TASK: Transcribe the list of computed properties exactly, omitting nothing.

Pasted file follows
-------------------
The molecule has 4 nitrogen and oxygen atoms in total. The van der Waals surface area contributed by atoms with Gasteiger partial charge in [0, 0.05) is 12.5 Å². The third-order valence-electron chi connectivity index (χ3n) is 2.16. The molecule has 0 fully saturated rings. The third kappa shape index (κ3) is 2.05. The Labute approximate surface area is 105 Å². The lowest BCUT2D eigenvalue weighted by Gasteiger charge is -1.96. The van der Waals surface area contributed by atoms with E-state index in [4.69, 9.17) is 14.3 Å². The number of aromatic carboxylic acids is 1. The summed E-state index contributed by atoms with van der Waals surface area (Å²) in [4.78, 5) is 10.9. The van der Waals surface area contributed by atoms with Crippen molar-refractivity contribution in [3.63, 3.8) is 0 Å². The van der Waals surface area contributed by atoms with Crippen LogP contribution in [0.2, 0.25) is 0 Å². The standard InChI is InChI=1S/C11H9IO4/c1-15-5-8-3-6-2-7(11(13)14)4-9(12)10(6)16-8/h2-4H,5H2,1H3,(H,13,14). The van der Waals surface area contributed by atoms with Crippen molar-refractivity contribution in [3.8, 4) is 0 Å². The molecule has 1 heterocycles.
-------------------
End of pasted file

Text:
The molecule has 4 nitrogen and oxygen atoms in total. The van der Waals surface area contributed by atoms with Gasteiger partial charge in [0, 0.05) is 12.5 Å². The third-order valence-electron chi connectivity index (χ3n) is 2.16. The molecule has 0 fully saturated rings. The third kappa shape index (κ3) is 2.05. The Labute approximate surface area is 105 Å². The lowest BCUT2D eigenvalue weighted by Gasteiger charge is -1.96. The van der Waals surface area contributed by atoms with E-state index in [4.69, 9.17) is 14.3 Å². The number of aromatic carboxylic acids is 1. The summed E-state index contributed by atoms with van der Waals surface area (Å²) in [4.78, 5) is 10.9. The van der Waals surface area contributed by atoms with Crippen molar-refractivity contribution in [3.63, 3.8) is 0 Å². The van der Waals surface area contributed by atoms with Crippen LogP contribution in [0.2, 0.25) is 0 Å². The standard InChI is InChI=1S/C11H9IO4/c1-15-5-8-3-6-2-7(11(13)14)4-9(12)10(6)16-8/h2-4H,5H2,1H3,(H,13,14). The van der Waals surface area contributed by atoms with Crippen molar-refractivity contribution in [3.8, 4) is 0 Å². The molecule has 1 heterocycles.